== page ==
- Zulueta, Iván
- (1943-2009)Iván Zulueta's tale of drugs, vampirism, and obsessive filmmaking Arrebato (Rapture, 1980) is one of the great cult Spanish films, but its director has never completed another feature-length project since 1980, and he remains a mysterious figure with a substantial fan base. At the 2008 Festival de Málaga, he assured devoted audiences that he was back into filmmaking, but commentators remained skeptical. In the last 40 years, his turnout has consisted mainly of collaboration on conventional television products.Zulueta was born in San Sebastian, a city in the Basque Country, and soon showed an interest in the visual arts. He started his career as a designer, and he persisted in his vocation during the 1970s. Among his most visible achievements in this area are a number of film posters he created in those years, including those for Furtivos (Poachers, José Luis Borau, 1975), Sonámbulos (Sleepwalkers, Manuel Gutiérrez Aragón, 1978), El corazón del bosque (The Heart of the Forest, Manuel Gutiérrez Aragón, 1982), Asignatura pendiente (Pending Subject, José Luis Garci, 1977), and Laberinto de pasiones (Labyrinth of Passion, Pedro Almodóvar, 1980) among many others, which display a very distinctive look with bold lettering and classically inspired images.As a director, Zulueta debuted with Un, dos, tres, al escondite inglés (One, Two, Three .. . Gotcha! 1970), a surreal pop musical that follows a group of music lovers intent on boycotting an international song contest (not unlike Eurovision). This was a fantasy that adopted a campy approach to popular culture, packed with references to other films and impregnated by homoeroticism and a touch of Peter Pan mythology, along the lines of the Escuela de Barcelona. It was produced by José Luis Borau's company, El Imán, which at the time was focused on advertising. Zulueta then moved to the United States for an extended period and came into contact with underground filmmaking, particularly the work of Kenneth Anger and early Andy Warhol.In the late 1970s, he worked on several short features, one of which, Leo es pardo (Leo Is Brown, 1976), was noticed by critics at the Berlin Film Festival. He also assisted Pedro Almodovar in his early short El sueño o La estrella (Dream or The Star, 1975). At this time, he also became fascinated by some aspects of the Madrid movida; he experimented with drugs (particularly heroin), and this would be one of the key sources of inspiration for his masterwork Arrebato.Arrebato was made on a shoestring budget, but soon found a legion of admirers who identified with its vocational marginality and its ability to engage with disturbing states of mind. In its simplest formulation, this is the story of a film director who becomes vampirized by the camera, but it had deeper resonances, tapping into the drug culture developing at the time.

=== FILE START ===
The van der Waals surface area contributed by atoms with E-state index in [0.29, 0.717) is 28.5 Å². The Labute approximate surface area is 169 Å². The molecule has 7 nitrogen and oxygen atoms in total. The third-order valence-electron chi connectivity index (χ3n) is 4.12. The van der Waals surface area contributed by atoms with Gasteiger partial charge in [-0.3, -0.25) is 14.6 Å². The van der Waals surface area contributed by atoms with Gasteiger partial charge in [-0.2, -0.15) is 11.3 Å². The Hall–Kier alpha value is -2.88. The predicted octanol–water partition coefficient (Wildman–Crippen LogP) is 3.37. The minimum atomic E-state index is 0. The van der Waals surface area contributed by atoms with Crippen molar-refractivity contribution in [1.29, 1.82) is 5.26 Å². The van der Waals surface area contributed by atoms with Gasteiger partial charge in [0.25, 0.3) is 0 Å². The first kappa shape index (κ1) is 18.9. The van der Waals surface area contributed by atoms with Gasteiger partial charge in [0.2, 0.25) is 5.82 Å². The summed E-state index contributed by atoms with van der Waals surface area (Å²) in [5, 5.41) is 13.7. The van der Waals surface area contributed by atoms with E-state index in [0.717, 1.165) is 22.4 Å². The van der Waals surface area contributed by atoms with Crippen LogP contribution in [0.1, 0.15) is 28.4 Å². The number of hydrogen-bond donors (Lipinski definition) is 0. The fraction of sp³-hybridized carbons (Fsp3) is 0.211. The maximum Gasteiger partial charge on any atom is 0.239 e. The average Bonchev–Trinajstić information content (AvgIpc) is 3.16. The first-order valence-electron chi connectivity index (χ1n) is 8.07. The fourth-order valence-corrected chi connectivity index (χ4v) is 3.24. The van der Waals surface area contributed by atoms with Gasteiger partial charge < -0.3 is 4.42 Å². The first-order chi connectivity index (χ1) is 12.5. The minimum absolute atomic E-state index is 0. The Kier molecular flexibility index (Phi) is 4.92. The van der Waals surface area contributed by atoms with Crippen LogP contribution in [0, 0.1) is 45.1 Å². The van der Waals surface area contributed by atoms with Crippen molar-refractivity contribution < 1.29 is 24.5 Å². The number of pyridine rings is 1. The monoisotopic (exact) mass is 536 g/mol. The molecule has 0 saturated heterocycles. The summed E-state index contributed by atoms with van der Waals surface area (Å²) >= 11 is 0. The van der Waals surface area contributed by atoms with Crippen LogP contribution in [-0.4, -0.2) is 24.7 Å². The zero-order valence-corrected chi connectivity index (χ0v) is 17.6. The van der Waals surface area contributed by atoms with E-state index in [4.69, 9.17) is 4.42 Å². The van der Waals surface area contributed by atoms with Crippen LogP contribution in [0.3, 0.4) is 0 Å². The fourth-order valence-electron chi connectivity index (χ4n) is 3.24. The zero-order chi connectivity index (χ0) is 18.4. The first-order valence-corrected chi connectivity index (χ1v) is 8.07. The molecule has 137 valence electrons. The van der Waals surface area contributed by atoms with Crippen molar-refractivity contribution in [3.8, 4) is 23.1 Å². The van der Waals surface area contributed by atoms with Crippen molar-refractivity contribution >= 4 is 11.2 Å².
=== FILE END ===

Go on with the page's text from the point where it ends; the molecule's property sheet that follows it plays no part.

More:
Historical dictionary of Spanish cinema. Alberto Mira. 2010.